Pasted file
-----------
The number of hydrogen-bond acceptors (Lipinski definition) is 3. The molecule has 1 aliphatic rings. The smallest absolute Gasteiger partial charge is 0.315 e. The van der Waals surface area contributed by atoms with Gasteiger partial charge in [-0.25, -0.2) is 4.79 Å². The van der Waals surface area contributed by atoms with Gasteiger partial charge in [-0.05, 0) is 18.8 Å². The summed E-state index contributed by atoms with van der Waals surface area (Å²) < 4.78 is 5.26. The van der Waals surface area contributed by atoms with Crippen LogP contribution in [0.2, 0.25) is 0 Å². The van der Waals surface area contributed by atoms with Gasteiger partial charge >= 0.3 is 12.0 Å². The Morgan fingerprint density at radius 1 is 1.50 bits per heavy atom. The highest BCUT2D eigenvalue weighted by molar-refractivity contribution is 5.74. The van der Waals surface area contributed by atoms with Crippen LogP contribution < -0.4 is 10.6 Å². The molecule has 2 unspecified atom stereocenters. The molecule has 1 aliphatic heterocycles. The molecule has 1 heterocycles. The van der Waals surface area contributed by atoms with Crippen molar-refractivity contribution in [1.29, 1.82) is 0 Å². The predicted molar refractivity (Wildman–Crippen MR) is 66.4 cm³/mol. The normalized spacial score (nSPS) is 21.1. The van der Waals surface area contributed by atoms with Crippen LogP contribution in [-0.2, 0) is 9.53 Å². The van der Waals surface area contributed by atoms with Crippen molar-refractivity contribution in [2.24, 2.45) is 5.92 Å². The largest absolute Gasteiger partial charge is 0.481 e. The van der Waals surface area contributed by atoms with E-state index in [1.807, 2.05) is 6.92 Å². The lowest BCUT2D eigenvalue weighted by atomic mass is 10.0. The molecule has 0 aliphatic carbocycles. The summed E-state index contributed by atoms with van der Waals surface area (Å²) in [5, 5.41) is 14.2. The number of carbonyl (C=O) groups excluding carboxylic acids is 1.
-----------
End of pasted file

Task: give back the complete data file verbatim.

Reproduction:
The number of hydrogen-bond acceptors (Lipinski definition) is 3. The molecule has 1 aliphatic rings. The smallest absolute Gasteiger partial charge is 0.315 e. The van der Waals surface area contributed by atoms with Gasteiger partial charge in [-0.25, -0.2) is 4.79 Å². The van der Waals surface area contributed by atoms with Gasteiger partial charge in [-0.05, 0) is 18.8 Å². The summed E-state index contributed by atoms with van der Waals surface area (Å²) < 4.78 is 5.26. The van der Waals surface area contributed by atoms with Crippen LogP contribution in [0.2, 0.25) is 0 Å². The van der Waals surface area contributed by atoms with Gasteiger partial charge >= 0.3 is 12.0 Å². The Morgan fingerprint density at radius 1 is 1.50 bits per heavy atom. The highest BCUT2D eigenvalue weighted by molar-refractivity contribution is 5.74. The van der Waals surface area contributed by atoms with Crippen LogP contribution < -0.4 is 10.6 Å². The molecule has 2 unspecified atom stereocenters. The molecule has 1 aliphatic heterocycles. The molecule has 1 heterocycles. The van der Waals surface area contributed by atoms with Crippen molar-refractivity contribution in [1.29, 1.82) is 0 Å². The predicted molar refractivity (Wildman–Crippen MR) is 66.4 cm³/mol. The normalized spacial score (nSPS) is 21.1. The van der Waals surface area contributed by atoms with Crippen LogP contribution in [-0.2, 0) is 9.53 Å². The van der Waals surface area contributed by atoms with Crippen molar-refractivity contribution in [2.24, 2.45) is 5.92 Å². The largest absolute Gasteiger partial charge is 0.481 e. The van der Waals surface area contributed by atoms with E-state index in [1.807, 2.05) is 6.92 Å². The lowest BCUT2D eigenvalue weighted by atomic mass is 10.0. The molecule has 0 aliphatic carbocycles. The summed E-state index contributed by atoms with van der Waals surface area (Å²) in [5, 5.41) is 14.2. The number of carbonyl (C=O) groups excluding carboxylic acids is 1.